Thursday, June 23, 2011

Studio video

Two UNCG graduate students made this video of me this past year--finally found where it was posted on youtube.

Helen O'Leary

Two images from Helen O'Leary's recent show at Coleman Burke Gallery.  I particularly love the second image's matter-of-fact crustiness.

Friday, June 10, 2011

Mark Grotjahn

Intrigued by the fact that these paintings by Mark Grotjahn are on cardboard--wish I could see what the impact of that is visually, wish I was standing in front of this instead of wondering.  But they still look great.

Tuesday, June 7, 2011

State of the Studio: tape ball (and some of what it generates)

Some things in progress...

Instances of Disorder

As ever, the collision of order and disorder permeates my daily life and my studio life. 

Louise Erdrich Quote #2

And now the second quote...about being a writer and having children.  As there are so few instances of women talking about being artists and mothers, and as I am nearly 8 months pregnant with my second child, I am very interested in any meditation on the link between making art and motherhood.
"By having children, I've both sabotaged and saved myself as a writer. [...] With a child you certainly can't be a Bruce Chatwin or a Hemingway, living the adventurer-writer life. No running with the bulls at Pamplona. If you value your relationships with your children, you can't write about them. You have to make up other, less convincing children. There is also one's inclination to be charming instead of presenting a grittier truth about the world. But then, having children has also made me this particular writer. Without my children, I'd have written with less fervor; I wouldn't understand life in the same way. I'd write fewer comic scenes, which are the most challenging. I'd probably have become obsessively self-absorbed, or slacked off. Maybe I'd have become an alcoholic. Many of the writers I love most were alcoholics. I've made my choice, I sometimes think: Wonderful children instead of hard liquor."

Louise Erdrich Quote #1

In high school I fell in love with the books of Louise Erdrich.  I recall writing a paper on one of her first novels, Love Medicine.  I actually haven't read much of her writing of late, so I can't vividly recall why I loved her so much.  I do think it had to do with her being one of the first writers who helped me see that it is possible to phrase something in the most particular of ways--in a way that no one else does, or has ever thought of before.  This inclination toward invention has grabbed hold of me ever since.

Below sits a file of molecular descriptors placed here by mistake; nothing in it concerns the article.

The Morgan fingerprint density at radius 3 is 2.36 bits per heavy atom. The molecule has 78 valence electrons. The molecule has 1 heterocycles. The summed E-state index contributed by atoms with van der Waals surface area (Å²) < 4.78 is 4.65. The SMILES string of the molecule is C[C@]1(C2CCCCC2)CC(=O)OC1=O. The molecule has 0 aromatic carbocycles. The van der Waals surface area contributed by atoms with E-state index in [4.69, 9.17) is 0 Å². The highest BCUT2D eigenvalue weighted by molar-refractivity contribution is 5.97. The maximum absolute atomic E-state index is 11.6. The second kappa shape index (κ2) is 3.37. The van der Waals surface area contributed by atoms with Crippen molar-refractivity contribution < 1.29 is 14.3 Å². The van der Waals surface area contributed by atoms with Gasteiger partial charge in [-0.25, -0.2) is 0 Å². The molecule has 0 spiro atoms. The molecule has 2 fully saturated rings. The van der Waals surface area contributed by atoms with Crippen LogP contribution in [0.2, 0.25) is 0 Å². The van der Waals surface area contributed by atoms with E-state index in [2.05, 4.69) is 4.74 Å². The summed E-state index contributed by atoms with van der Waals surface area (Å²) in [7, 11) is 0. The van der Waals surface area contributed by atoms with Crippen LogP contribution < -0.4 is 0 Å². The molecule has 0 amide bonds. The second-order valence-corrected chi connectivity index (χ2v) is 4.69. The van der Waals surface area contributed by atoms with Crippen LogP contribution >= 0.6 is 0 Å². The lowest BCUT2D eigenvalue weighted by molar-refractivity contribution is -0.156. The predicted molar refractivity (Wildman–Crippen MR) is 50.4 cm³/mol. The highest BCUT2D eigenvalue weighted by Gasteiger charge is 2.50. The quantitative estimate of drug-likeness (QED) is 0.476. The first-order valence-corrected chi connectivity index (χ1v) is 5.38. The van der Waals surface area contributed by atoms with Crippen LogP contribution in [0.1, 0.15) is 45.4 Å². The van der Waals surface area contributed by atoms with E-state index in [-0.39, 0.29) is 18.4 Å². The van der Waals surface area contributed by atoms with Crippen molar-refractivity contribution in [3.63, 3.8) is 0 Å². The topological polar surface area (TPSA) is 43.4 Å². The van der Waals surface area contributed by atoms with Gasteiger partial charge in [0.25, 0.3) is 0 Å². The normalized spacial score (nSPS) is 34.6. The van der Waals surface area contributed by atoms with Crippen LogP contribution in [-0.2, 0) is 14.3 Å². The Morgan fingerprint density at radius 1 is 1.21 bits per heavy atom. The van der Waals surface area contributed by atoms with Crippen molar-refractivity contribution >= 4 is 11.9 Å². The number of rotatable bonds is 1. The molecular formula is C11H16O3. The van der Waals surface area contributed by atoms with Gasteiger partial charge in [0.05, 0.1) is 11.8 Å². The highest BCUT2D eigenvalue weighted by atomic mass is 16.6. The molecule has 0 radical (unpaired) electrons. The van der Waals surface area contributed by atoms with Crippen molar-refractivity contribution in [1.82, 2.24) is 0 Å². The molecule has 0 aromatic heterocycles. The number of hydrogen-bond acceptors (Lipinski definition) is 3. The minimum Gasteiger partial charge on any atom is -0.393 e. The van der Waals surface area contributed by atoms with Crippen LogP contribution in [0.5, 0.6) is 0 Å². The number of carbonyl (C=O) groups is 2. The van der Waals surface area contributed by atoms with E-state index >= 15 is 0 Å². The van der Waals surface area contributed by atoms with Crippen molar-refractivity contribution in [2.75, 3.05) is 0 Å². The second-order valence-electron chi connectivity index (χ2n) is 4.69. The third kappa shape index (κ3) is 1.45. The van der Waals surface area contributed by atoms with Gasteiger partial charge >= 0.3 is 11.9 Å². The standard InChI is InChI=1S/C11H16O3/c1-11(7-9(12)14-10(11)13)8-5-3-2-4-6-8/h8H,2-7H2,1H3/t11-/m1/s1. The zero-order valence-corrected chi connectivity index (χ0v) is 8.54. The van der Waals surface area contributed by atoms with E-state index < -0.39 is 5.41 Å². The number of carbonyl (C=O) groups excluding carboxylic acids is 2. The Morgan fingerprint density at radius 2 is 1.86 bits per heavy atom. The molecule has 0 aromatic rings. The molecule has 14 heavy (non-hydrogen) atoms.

My mother sent me this week's Writer's Almanac; Louise Erdrich is quoted extensively.  The first quote I have to record here involves book-love, which I very much relate to:
"We have a lot of books in our house. They are our primary decorative motif—books in piles on the coffee table, framed book covers, books sorted into stacks on every available surface, and of course books on shelves along most walls. Besides the visible books, there are the boxes waiting in the wings, the basement books, the garage books, the storage locker books. They are a sort of insulation, soundproofing some walls. They function as furniture, they prop up sagging fixtures and disguised by quilts function as tables. The quantities and types of books are fluid, arriving like hysterical cousins in overnight shipping envelopes only to languish near the overflowing mail bench. Advance Reading Copies collect at beside, to be dutifully examined—to ignore them and read Henry James or Barbara Pym instead becomes a guilty pleasure. I can't imagine home without an overflow of books. The point of books is to have way too many but to always feel you never have enough, or the right one at the right moment, but then sometimes to find you'd longed to fall asleep reading The Aspern Papers, and there it is."